Edmonton Police Service and Mental Health

In a recent report, that was a result of a comprehensive 7 year survey to Canadian Police organizations, the Mental Health Commission of Canada commended the Edmonton Police Service for how its officers deal with people in crisis, and experiencing mental health distress.

According to the report, the Edmonton Police Service’s curriculum includes dedicated mental health training, communication skills, crisis management, stress and human relations, and control tactics – totalling approximately 52 hours of the total training course. The training includes thorough coverage of signs and symptoms of a number of structured scenarios which ensure active problem solving.

One of the services provided began in 2004 as a partnership between the Edmonton Police Service and Alberta Health Services – it’s called Police and Crisis Team (PACT). A police officer is paired with a mental health therapist or psychiatric nurse and together they respond to issues involving adults with mental health issues. There are 4 teams of two, which allows them to provide help more quickly to the person in need. Currently the team responds to at least 2-3 calls a day.

However, what about if the officer themselves is dealing with mental health issues due to the stress of their job? Maurice Brodeur (President of the Edmonton Police Association) was quoted in the Edmonton Sun noting that mental health problems are an ongoing difficulty for police officers. Unfortunately, this is not surprising.

Police officers have incredibly stressful jobs fraught with risk factors for developing addictions and mental health problems. In addition to stressful work environments (long hours, lack of resources, challenging a culture of silence), there are daily challenges of attempting to maintain a healthy mental balance. This is very difficult given the witnessing of human tragedy, the danger of physical and psychological abuse, a structured hierarchical environment, public exposure and scrutiny, and personal liability and accountability for all actions. Not surprisingly police officers are at risk of developing depression, posttraumatic stress disorder, anxiety disorders, and issues with addiction. Canadian studies show that between 7-19% of police officers suffer from PTSD, 34% display burn out symptoms, and 40% experience sleep disorders. These numbers become even higher in studies in which the participants are anonymous.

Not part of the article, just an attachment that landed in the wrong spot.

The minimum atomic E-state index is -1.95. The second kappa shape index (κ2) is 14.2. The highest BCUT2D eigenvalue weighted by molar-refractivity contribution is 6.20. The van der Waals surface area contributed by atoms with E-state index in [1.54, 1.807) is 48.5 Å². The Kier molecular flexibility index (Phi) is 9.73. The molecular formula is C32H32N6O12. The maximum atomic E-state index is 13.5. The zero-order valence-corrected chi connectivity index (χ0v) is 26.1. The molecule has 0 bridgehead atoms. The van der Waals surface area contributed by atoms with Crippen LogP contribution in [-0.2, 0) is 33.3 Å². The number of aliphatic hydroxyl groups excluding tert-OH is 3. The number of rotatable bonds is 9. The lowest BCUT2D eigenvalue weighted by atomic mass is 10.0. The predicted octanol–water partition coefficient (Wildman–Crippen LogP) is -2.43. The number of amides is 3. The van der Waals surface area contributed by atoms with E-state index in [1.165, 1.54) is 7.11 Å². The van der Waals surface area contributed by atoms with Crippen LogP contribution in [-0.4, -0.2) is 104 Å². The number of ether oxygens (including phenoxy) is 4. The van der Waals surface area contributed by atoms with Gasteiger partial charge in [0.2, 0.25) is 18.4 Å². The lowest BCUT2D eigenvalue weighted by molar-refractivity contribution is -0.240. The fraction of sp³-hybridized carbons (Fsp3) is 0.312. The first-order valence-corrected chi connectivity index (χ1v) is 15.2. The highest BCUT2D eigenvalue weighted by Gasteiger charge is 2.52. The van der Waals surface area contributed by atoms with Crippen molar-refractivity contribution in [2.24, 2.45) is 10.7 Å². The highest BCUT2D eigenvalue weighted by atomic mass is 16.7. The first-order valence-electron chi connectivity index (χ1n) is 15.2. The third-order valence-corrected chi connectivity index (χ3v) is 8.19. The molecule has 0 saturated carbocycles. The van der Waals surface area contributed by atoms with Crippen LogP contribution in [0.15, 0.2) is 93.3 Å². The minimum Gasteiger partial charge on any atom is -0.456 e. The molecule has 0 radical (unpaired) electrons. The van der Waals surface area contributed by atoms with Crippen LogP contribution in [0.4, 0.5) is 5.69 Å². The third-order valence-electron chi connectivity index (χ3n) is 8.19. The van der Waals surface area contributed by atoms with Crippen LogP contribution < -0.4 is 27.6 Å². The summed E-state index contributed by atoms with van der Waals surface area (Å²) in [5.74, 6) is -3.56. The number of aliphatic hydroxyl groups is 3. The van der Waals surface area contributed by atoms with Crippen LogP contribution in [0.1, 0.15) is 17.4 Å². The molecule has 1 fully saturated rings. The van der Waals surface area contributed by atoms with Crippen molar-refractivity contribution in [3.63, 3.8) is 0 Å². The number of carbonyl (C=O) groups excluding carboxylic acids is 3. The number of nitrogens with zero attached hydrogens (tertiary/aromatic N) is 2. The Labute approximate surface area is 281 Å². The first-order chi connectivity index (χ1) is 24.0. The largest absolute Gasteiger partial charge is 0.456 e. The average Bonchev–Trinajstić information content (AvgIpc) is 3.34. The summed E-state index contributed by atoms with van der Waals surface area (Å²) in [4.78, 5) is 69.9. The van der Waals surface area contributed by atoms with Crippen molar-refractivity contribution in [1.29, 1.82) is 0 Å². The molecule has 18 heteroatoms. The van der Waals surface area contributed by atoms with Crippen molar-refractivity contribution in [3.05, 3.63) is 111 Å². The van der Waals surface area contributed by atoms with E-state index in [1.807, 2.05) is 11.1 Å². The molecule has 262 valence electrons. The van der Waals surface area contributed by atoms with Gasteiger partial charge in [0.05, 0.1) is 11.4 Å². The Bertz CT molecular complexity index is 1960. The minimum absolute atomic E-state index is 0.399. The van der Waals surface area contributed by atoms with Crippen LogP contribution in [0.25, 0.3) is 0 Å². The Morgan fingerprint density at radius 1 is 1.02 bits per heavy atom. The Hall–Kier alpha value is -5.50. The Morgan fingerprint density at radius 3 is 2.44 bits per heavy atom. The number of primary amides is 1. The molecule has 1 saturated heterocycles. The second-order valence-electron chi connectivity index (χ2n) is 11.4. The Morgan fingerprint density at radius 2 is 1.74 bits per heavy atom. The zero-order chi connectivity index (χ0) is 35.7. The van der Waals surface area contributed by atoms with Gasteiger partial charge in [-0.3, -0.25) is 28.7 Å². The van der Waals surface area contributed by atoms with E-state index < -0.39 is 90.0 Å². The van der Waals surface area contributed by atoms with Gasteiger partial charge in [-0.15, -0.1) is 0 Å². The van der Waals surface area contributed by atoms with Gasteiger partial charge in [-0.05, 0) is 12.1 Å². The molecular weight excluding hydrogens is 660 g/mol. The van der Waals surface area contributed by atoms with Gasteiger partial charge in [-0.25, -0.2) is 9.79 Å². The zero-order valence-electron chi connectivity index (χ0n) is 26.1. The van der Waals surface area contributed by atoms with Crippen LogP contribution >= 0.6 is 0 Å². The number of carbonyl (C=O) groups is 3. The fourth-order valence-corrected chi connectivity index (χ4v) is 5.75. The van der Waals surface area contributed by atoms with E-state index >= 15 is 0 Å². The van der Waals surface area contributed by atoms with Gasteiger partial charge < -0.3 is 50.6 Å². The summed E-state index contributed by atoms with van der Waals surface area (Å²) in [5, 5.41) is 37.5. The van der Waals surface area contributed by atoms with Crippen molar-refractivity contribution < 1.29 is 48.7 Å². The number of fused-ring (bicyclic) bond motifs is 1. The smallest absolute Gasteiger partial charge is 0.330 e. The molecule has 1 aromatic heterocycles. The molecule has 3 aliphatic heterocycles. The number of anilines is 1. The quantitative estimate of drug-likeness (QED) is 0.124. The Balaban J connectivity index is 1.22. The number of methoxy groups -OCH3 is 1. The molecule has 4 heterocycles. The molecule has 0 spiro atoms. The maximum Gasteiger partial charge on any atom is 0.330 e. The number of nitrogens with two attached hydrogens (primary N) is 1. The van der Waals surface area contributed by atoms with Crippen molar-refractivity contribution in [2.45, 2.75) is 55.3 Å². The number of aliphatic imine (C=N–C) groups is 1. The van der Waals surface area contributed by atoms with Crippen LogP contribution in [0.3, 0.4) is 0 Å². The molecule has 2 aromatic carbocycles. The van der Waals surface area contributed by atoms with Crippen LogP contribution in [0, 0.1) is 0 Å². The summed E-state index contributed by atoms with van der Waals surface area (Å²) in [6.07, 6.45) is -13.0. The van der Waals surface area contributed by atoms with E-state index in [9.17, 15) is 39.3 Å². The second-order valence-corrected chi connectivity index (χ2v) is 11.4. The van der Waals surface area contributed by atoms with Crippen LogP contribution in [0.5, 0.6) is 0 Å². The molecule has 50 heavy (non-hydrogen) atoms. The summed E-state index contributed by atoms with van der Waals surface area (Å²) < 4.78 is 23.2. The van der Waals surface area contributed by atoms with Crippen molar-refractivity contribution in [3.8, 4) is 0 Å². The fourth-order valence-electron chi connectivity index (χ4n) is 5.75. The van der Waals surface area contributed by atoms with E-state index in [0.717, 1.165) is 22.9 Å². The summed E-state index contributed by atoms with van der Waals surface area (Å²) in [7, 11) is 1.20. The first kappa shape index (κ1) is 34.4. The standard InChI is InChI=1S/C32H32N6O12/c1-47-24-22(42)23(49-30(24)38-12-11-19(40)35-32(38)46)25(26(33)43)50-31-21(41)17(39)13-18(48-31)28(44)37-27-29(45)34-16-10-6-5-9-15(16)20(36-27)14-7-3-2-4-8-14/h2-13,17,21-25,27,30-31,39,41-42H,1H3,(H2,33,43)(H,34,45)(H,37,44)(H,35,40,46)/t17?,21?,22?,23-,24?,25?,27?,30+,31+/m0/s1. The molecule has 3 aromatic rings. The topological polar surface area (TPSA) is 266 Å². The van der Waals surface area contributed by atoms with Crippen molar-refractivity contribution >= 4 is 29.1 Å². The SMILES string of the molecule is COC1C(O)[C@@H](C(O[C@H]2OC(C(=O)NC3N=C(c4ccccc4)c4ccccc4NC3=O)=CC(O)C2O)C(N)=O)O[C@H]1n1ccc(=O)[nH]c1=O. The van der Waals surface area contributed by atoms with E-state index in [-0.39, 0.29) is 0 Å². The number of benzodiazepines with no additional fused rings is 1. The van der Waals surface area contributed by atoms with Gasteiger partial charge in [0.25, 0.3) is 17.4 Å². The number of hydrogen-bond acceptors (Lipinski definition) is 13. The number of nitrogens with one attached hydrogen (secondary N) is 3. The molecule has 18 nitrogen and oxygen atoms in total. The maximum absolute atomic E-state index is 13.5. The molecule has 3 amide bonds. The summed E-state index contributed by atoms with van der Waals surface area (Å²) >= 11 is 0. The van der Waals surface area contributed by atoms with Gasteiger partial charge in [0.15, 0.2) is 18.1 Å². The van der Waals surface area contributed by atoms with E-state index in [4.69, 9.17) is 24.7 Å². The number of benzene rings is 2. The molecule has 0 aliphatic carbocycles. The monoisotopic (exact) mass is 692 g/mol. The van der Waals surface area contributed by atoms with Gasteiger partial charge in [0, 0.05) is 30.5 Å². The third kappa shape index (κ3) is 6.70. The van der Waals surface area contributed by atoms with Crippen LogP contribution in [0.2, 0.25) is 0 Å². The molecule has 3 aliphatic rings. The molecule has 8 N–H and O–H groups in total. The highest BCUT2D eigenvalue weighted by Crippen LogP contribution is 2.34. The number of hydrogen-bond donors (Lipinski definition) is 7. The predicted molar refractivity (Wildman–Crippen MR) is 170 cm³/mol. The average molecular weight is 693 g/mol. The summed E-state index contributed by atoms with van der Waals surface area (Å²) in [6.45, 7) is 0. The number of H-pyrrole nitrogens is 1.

Of even greater concern is the growing number police officers who have died by suicide. For example, the Tema Conter Memorial Trust, an organization in Ontario that works to raise awareness of the mental health concerns faced by first responders, began logging police suicides in late April of 2014. In just over 5 months, the group recorded 12 instances where actively serving officers took their own lives. Tema Executive Director Vince Savoia said the numbers are comparable to those in the military; in a three month stretch from November 2013 to February 2014 the military recorded 10 confirmed suicides.

So what will help? Taking a course like Mental Health First Aid, that is aimed at educating people about mental health problems, and eliminating stigma is an excellent first step. This can raise awareness and help us to notice signs and symptoms in our colleagues who may need intervention. The hope is that it will also help us to more openly talk about mental health issues and problems without fear of repercussion or judgment. There are also many counselling options available for those seeking treatment in the areas of anxiety, depression, or posttraumatic stress disorder. It is critical to seek help before the problem becomes unbearable or too overwhelming to handle.

For more information, to book Mental Health First Aid Training, or to book an appointment please do not hesitate to contact me.